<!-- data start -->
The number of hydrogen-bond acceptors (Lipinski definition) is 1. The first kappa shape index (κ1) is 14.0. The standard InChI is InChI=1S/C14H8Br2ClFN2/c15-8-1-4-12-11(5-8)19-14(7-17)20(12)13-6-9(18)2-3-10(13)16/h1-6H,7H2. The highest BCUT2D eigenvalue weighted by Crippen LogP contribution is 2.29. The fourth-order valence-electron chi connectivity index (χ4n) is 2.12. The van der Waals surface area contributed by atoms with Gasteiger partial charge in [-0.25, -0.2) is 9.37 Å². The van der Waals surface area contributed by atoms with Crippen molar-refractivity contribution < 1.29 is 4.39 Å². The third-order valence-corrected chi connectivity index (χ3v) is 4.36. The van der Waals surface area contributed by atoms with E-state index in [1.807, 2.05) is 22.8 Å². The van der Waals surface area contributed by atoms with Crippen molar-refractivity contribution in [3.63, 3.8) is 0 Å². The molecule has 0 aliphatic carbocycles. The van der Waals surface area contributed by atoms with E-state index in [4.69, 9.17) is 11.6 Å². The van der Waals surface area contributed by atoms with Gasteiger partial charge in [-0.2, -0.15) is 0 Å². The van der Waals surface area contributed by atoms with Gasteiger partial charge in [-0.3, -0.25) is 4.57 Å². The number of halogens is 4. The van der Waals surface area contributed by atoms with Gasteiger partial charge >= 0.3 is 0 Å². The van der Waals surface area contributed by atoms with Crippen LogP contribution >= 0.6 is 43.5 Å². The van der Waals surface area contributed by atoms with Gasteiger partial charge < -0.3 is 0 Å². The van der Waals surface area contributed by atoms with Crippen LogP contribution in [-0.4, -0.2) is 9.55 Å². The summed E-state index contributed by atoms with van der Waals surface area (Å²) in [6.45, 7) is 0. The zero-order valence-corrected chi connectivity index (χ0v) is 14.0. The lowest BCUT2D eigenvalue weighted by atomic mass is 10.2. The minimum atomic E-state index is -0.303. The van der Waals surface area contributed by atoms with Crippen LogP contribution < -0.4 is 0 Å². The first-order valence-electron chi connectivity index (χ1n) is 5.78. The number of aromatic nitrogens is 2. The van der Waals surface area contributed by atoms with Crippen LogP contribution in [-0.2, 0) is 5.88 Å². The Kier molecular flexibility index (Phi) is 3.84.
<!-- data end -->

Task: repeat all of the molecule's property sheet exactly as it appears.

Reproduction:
The number of hydrogen-bond acceptors (Lipinski definition) is 1. The first kappa shape index (κ1) is 14.0. The standard InChI is InChI=1S/C14H8Br2ClFN2/c15-8-1-4-12-11(5-8)19-14(7-17)20(12)13-6-9(18)2-3-10(13)16/h1-6H,7H2. The highest BCUT2D eigenvalue weighted by Crippen LogP contribution is 2.29. The fourth-order valence-electron chi connectivity index (χ4n) is 2.12. The van der Waals surface area contributed by atoms with Gasteiger partial charge in [-0.25, -0.2) is 9.37 Å². The van der Waals surface area contributed by atoms with Crippen molar-refractivity contribution < 1.29 is 4.39 Å². The third-order valence-corrected chi connectivity index (χ3v) is 4.36. The van der Waals surface area contributed by atoms with E-state index in [1.807, 2.05) is 22.8 Å². The van der Waals surface area contributed by atoms with Crippen molar-refractivity contribution in [3.63, 3.8) is 0 Å². The molecule has 0 aliphatic carbocycles. The van der Waals surface area contributed by atoms with E-state index in [4.69, 9.17) is 11.6 Å². The van der Waals surface area contributed by atoms with Gasteiger partial charge in [-0.2, -0.15) is 0 Å². The van der Waals surface area contributed by atoms with Gasteiger partial charge in [-0.3, -0.25) is 4.57 Å². The number of halogens is 4. The van der Waals surface area contributed by atoms with Gasteiger partial charge >= 0.3 is 0 Å². The van der Waals surface area contributed by atoms with Crippen LogP contribution >= 0.6 is 43.5 Å². The van der Waals surface area contributed by atoms with Gasteiger partial charge < -0.3 is 0 Å². The van der Waals surface area contributed by atoms with Crippen LogP contribution in [-0.4, -0.2) is 9.55 Å². The summed E-state index contributed by atoms with van der Waals surface area (Å²) in [6.45, 7) is 0. The zero-order valence-corrected chi connectivity index (χ0v) is 14.0. The lowest BCUT2D eigenvalue weighted by atomic mass is 10.2. The minimum atomic E-state index is -0.303. The van der Waals surface area contributed by atoms with Crippen LogP contribution < -0.4 is 0 Å². The first-order valence-electron chi connectivity index (χ1n) is 5.78. The number of aromatic nitrogens is 2. The van der Waals surface area contributed by atoms with Crippen LogP contribution in [-0.2, 0) is 5.88 Å². The Kier molecular flexibility index (Phi) is 3.84.